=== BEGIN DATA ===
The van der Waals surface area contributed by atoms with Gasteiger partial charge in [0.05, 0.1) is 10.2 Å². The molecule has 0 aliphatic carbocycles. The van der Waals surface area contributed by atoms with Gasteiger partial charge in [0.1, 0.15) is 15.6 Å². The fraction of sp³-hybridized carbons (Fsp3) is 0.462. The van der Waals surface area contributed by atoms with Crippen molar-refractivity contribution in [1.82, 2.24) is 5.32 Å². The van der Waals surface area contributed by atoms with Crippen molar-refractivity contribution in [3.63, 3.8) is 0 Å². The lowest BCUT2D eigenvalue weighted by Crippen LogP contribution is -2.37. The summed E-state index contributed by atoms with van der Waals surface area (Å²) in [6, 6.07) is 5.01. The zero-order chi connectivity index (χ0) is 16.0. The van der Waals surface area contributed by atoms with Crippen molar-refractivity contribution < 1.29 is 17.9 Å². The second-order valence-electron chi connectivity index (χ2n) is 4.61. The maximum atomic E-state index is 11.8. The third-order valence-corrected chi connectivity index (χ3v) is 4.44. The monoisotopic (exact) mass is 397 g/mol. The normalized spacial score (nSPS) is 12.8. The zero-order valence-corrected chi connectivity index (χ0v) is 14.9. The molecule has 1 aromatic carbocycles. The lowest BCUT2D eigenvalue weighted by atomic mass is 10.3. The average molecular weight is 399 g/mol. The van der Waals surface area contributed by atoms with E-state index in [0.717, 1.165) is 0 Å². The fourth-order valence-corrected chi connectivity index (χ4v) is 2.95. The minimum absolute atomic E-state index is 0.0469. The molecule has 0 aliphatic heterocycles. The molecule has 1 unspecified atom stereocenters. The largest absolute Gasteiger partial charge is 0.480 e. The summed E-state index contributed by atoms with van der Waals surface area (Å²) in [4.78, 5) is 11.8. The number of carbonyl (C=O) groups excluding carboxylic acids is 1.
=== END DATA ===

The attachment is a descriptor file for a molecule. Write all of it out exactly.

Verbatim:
The van der Waals surface area contributed by atoms with Gasteiger partial charge in [0.05, 0.1) is 10.2 Å². The molecule has 0 aliphatic carbocycles. The van der Waals surface area contributed by atoms with Gasteiger partial charge in [0.1, 0.15) is 15.6 Å². The fraction of sp³-hybridized carbons (Fsp3) is 0.462. The van der Waals surface area contributed by atoms with Crippen molar-refractivity contribution in [1.82, 2.24) is 5.32 Å². The van der Waals surface area contributed by atoms with Crippen molar-refractivity contribution in [3.63, 3.8) is 0 Å². The lowest BCUT2D eigenvalue weighted by Crippen LogP contribution is -2.37. The summed E-state index contributed by atoms with van der Waals surface area (Å²) in [6, 6.07) is 5.01. The zero-order chi connectivity index (χ0) is 16.0. The van der Waals surface area contributed by atoms with Crippen molar-refractivity contribution < 1.29 is 17.9 Å². The second-order valence-electron chi connectivity index (χ2n) is 4.61. The maximum atomic E-state index is 11.8. The third-order valence-corrected chi connectivity index (χ3v) is 4.44. The monoisotopic (exact) mass is 397 g/mol. The normalized spacial score (nSPS) is 12.8. The zero-order valence-corrected chi connectivity index (χ0v) is 14.9. The molecule has 1 aromatic carbocycles. The lowest BCUT2D eigenvalue weighted by atomic mass is 10.3. The average molecular weight is 399 g/mol. The van der Waals surface area contributed by atoms with E-state index in [0.717, 1.165) is 0 Å². The fourth-order valence-corrected chi connectivity index (χ4v) is 2.95. The minimum absolute atomic E-state index is 0.0469. The molecule has 0 aliphatic heterocycles. The molecule has 1 unspecified atom stereocenters. The largest absolute Gasteiger partial charge is 0.480 e. The summed E-state index contributed by atoms with van der Waals surface area (Å²) in [4.78, 5) is 11.8. The number of carbonyl (C=O) groups excluding carboxylic acids is 1.